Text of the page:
Support for war, Bush slides in area survey
The Columbus Dispatch – September 10, 2006
Despite the Bush administration’s aggressive attempts in recent weeks to justify America’s presence in Iraq, the popularity of the war and the president himself are at all-time lows in the Columbus area.
A new poll on the eve of the fifth anniversary of the 9/11 terrorist attack shows Bush’s approval rating at 38 percent — the first time it’s dipped below 40 percent in regular surveys for The Dispatch by Saperstein Associates.
Also for the first time, fewer than one in three say the war is worth the toll in American lives and other costs.
Just 36 percent now approve of Bush’s handling of the war. While that’s only a 1 point drop from a year ago, it’s barely half the percentage of April 2003, just after the U.S. invasion.
“From what I’ve seen of it we’re just wasting money and wasting troops,” said poll respondent Michael May, 54, a warehouse worker from the East Side. “You’ve got to think of the families and what they’re going through and what it’s cost them.”
While May’s comments aren’t unusual for a Democrat, many Republicans apparently feel the same way. One out of five disapproves of Bush’s performance, and more than a quarter are critical of his handling of the war.
“The reason we started the war there came out not to be true,” said Mike Aggarwal, a Republican from Dublin who voted for Bush twice.
“We are losing service people there for nothing,” said the 66-year-old retired businessman. “There is no reason for us to stay in there now because the reason we went there for (was) proved false.”
By any measure the poll numbers show that Bush’s sales pitch has not convinced residents of this key political battleground:
* More than 60 percent want either a timetable for American withdrawal or the troops to return home as soon as possible, despite war supporters’ frequent derision of such sentiments as “cut and run.”
* Only a third agree with Bush’s contention that the military action in Iraq is a major part of the war on terrorism.
* Defense Secretary Donald H. Rumsfeld should either resign or be fired, say 43 percent; 41 percent want him to stay.
* The only slight ray of optimism for Bush is that the percentage of those who say the war is going badly for the U.S. fell 3 points to 60 percent from September 2005 to today.
However, Martin D. Saperstein, president of the Columbus polling firm that bears his name, said Bush can take some solace that his numbers appear to be bottoming out.
“Given the news of the past year out of Iraq, most of which hasn’t been great, you might argue that the decline in support might have been greater,” he said. “But it wasn’t really that great, just a few percentage points.”
Saperstein said Bush appears to have a solid third of Columbus-area residents behind him, and that figure won’t likely budge a great deal.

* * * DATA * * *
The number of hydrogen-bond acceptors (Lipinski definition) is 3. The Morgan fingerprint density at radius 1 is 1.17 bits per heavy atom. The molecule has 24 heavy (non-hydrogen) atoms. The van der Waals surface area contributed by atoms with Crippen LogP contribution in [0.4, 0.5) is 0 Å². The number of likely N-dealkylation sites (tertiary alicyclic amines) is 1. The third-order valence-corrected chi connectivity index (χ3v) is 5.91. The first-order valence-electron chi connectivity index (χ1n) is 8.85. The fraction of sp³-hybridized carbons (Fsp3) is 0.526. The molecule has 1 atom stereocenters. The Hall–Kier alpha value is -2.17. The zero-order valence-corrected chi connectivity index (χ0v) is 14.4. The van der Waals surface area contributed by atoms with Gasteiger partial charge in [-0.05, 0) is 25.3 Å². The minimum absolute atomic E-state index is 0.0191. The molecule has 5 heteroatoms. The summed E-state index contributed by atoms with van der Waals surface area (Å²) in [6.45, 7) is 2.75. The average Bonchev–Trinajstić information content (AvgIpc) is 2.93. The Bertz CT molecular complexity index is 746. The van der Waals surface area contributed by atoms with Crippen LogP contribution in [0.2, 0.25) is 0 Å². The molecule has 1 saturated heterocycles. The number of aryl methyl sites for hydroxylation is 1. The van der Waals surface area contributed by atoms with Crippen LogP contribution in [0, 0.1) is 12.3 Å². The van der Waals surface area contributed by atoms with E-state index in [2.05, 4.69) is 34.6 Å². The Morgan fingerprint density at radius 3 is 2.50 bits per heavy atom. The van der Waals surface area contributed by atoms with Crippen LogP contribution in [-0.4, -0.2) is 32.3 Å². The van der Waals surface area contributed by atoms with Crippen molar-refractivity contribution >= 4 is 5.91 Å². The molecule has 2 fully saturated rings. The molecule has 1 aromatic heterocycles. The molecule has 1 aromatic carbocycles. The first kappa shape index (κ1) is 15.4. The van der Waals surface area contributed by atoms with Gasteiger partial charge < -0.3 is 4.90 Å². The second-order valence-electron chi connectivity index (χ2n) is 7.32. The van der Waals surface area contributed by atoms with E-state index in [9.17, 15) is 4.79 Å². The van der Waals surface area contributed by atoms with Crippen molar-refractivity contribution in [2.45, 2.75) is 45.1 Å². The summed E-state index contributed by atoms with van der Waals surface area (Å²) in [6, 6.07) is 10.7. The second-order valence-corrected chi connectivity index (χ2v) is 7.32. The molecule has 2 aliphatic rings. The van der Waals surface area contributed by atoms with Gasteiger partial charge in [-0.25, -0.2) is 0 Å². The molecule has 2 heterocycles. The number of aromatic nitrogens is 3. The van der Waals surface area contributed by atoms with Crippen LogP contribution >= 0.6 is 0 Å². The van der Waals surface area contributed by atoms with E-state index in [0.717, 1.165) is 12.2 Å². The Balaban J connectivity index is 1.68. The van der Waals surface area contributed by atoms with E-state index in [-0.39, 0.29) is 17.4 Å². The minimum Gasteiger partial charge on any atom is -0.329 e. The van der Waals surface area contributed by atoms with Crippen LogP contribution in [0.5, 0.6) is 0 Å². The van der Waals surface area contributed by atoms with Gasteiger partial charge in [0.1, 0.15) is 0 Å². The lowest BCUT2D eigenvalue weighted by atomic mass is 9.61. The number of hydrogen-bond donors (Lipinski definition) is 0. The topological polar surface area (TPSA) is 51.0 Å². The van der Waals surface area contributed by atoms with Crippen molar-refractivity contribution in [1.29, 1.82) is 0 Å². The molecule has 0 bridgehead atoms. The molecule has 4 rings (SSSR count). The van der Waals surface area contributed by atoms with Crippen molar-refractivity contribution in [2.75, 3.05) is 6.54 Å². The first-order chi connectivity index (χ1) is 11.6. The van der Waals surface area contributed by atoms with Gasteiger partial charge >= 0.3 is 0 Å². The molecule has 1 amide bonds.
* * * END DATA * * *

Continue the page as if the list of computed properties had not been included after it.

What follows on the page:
“It would take something really dramatic one way or the other to change minds.”
The poll shows mild potential political ramifications surrounding the war in this midterm election year. About one-third of respondents say they are less likely to vote for a U.S. House or Senate candidate who supports the war; one in five says a candidate’s pro-war stance makes their backing more likely. However, among independents, arguably the most important voting bloc,
80 percent say a candidate’s war stance makes no difference.
Saperstein said it’s easy to see why Bush is campaigning on the danger posed by terrorists; he gets 50 percent approval for his handling of the war on terrorism. That’s down previous polls in which similar questions were asked but still amounts to Bush’s strongest point.
The telephone poll of 405 randomly selected adults with Columbus phone exchanges was conducted Aug. 31 through Tuesday. The margin of sampling error is plus or minus
4.9 percentage points. The data were weighted slightly to reflect the demographics of Columbus-area adults. The response rate was 29 percent.
Bush appears to have lost support from the much-touted “security moms.” The poll shows a large gender gap in many war-related questions, with women much less likely than men to support Bush or the war.
In a seeming reversal of the 1960s anti-war movement, those ages 18 to 34 are most likely to support Bush and the war.
Although he makes his living conducting polls, Saperstein noted public opinion doesn’t prove Bush is right or wrong; only history will tell.
Poll participant Ruth Leavell, of Westerville, is one of those taking the long view, supporting candidates who “want to stick it out” in Iraq.
“People seem to think we can shoot a few guns and come home. That’s not the way it is,” said Leavell, 77, whose grandson served in Iraq with an Army Reserve unit.
“We should be fighting over there instead of here, even though they started that (9/11 attack) over here,” she said. “We are in a war … a different kind of war. I don’t think there is any way we can pull out right now.”
Eric Thomas, 44, an East Side truck driver, said the U.S. will benefit in the long run from being in Iraq.
“The American presence there has influence on neighboring countries that harbor terrorists,” he said. “We’ll be closer to them and be able to monitor them closer.”
Still, only 39 percent say the Iraq war will ultimately make the U.S. safer.
Stanley Bradley, 57-year-old retired state worker from Lithopolis in Fairfield County, says the war in Iraq has unsettling parallels to the war he served in, Vietnam. As a member of the Navy, he was stationed both in Vietnam and on a refueling ship off the coast.
On the day the Iraq war began, Bradley told a fellow Vietnam veteran, “It sounds like our war. They said we would never get involved in another war unless we had a clear objective and an exit strategy. In Iraq we don’t have either one of these.”
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